MADE is pleased to be showing "The Heist," curated  to tease and seduce, while perpetuating a disarming and delightful brain twist, with work by Steve DeFrank and Laurel Farrin. In addition, we are featuring smaller work from the “not-so-flat files” by Nancy Baker, Janice Caswell, Alex Paik, and Nicolas Touron. The work is affordably priced and includes gouache drawings, mixed media paintings and sculptures, ceramics and video. Scroll down to see images.

 

Where: Temporary Storage Galleries at Brooklyn Fireproof, 119 Ingraham St. at Porter Ave
Hours: Thurs 12-6pm; Fri 12-9pm; Sat & Sun 12-6pm
Directions via subway: L train to Morgan. Get out on the Harrison St side. Walk one block over to Ingraham. Walk up Ingraham (towards Knickerbocker Ave) 2 blocks. 
Admission: Free

 

Exchange Rates: The Bushwick International Exposition, a collaborative platform that merges the visions of artist-run and emerging galleries in Bushwick, Brooklyn, with those of kindred galleries and itinerant projects from around the world. MADE will be joined by European galleries Campbell Works, Collar, Epodium Gallery, Gallery North, and Vacuous at our location.

 

THE HEIST: FEATURED ARTISTS

Often drawing on pop culture like TV sitcoms, tattoo culture, or Mexican lucha libra wrestling, Steve DeFrank’s work is a playful tease that delights and sparks curiosity. His abstract paintings disrupt how 2D work is often experienced. He often includes chromed elements, blown glass, and/or images on the wall to expand the visual space of the piece. Steve’s series of abstract drawings can be read as suprematist images but refer to the imaginary floorpans of iconic sitcom homes. 

Steve DeFrank, I Wish My Mom Married Santa Claus, casein, aqua resin, black chrome on wood panels, 40" x 40" x 7", 2016

Steve DeFrank, 6151 Richmond Street Miami, (Golden Girls), pastel, ink and casein on paper, 18" x 18", 2016

Steve DeFrank, Apartment 5A, 129 West 81st Street, NYC (Jerry Seinfeld) pastel, ink and casein on paper, 18" x 18", 2016

Steve DeFrank, 245 East 73rd Street, NYC (Carrie Bradshaw), pastel, ink and casein on paper, 18" x 18", 2016

Laurel Farrin is a painter who also makes sculptures and videos. Her latest work, shown at Exchange Rates, playfully looks at the structure of humor in the world of abstraction. As she writes, “We act as antennas sensing the world, absorbing ever-shifting experiences with the weight and substance of a human body’s gravitational presence. How do we glean information and make meaning? … My body and the materials wrestle and collaborate to reconfigure something into another thing that is unpredictable and surprising--sometimes awkwardly funny but also present and true to material and self.” 

Laurel Farrin, Audience, acrylic on canvas, 12" x 16", 2016

Laurel Farrin, Audience, acrylic on canvas, 12" x 16", 2016

Laurel Farrin, Zig Zag, shoe heels, 20" x 3", 2016

Laurel Farrin, Fart Joke, acrylic on canvas, 20" x 24", 2016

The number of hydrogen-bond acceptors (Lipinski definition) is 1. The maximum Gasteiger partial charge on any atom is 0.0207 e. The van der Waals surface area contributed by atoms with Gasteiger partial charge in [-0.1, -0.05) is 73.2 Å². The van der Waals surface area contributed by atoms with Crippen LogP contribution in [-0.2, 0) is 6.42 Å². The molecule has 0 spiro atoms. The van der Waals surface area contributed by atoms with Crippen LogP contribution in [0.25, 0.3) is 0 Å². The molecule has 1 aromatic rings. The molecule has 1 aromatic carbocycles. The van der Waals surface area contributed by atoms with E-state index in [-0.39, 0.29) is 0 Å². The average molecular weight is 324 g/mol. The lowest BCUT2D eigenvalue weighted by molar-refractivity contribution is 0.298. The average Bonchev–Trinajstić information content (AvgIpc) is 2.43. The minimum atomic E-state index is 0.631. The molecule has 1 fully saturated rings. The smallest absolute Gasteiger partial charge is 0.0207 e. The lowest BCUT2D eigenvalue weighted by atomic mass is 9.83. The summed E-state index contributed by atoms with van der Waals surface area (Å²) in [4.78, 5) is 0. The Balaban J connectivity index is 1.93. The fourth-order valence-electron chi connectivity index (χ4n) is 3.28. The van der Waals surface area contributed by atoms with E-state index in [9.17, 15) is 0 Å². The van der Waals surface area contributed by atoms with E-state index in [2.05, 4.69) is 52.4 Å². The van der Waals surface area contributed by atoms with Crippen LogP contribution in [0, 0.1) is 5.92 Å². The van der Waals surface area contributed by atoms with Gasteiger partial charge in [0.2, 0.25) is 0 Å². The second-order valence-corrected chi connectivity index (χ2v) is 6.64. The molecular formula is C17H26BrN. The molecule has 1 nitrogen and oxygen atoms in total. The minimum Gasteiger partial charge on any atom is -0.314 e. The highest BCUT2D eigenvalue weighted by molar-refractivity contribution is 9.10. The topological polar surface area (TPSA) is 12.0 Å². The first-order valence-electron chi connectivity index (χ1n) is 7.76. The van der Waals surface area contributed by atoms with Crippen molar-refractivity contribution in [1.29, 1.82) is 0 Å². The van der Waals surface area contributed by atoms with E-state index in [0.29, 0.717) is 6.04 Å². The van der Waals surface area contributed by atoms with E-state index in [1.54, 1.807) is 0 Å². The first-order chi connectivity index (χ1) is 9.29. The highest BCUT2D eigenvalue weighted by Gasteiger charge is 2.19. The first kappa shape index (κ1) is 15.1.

Laurel Farrin, Tool, shoe heels, shims, 26" x 8", 2016

 

FROM THE "NOT-SO-FLAT" FILES

Nancy Baker hand cuts jewel-like geometric shapes and assembles them into what seems like ferocious lace. Out of these webs, a word or phrase may appear, much like the way Nancy encounters fragments of overheard conversation. These brightly-colored structures, however, are far from static or merely decorative. Instead, they are bundles of pent-up intensity that feel as if they're hurling through space or about to burst off the wall. Taken together, these knots of words, shapes, and energy communicate meaning out of serendipity - or serendipity out of meaning.

Nancy Baker, Crown, paper construction: acrylic paint on hand-cut paper, 18" x13", 2016

Nancy Baker,  paper construction: acrylic paint on hand-cut paper, 2016

Janice Caswell uses found cardboard to make her constructions. She isolates shapes, paints them, and sometimes incorporates photographs in the collages. The pieces range from smaller flat pieces to larger 3D constructions that play with the ideas of abstraction, color, and sculpture.

Janice Caswell, Construction 41, acrylic, ink and collage on cardboard construction, 7" x 7" x 4", 2015

Janice Caswell, Construction 14, acrylic, ink and collage on cardboard construction, 6" x 10", 2015

Alex Paik uses cut and folded hand-colored paper to explore reflected color, visual counterpoint, and repetition as a tool for development. His work is influenced by his childhood training as a classical musician and his interest in polyphonic musical structures. Alex's "Rearrangable Drawings" are composed of 3 layers of drawings and gouache paintings on translucent vellum. As the title suggests, they can be rearranged for different configurations depending on how the sheets are layered. 

Alex Paik, Rearrangeable Drawing - Octagon (C), gouache and colored pencil on vellum sheets, 10" x 8", 2016

Alex Paik, Rearrangeable Drawing - Hexagon (Klint), gouache and colored pencil on vellum sheets, 10" x 8",  2016

Often densely populated with a menagerie of characters and forms, Nicolas Touron's work reveals itself slowly and weaves a kind of never-ending story. In this video sculpture, he combines whimsical ceramic forms with a video taken at the Brooklyn Botanical Garden. His work - complexly-structured and imbued with humor and irony - sets a narrative in motion that is ultimately left to each viewer to finish.

Nicolas Touron, Artificial Terrain 3, porcelain, aluminum, video projector, 10"H x 5" x 50", 2015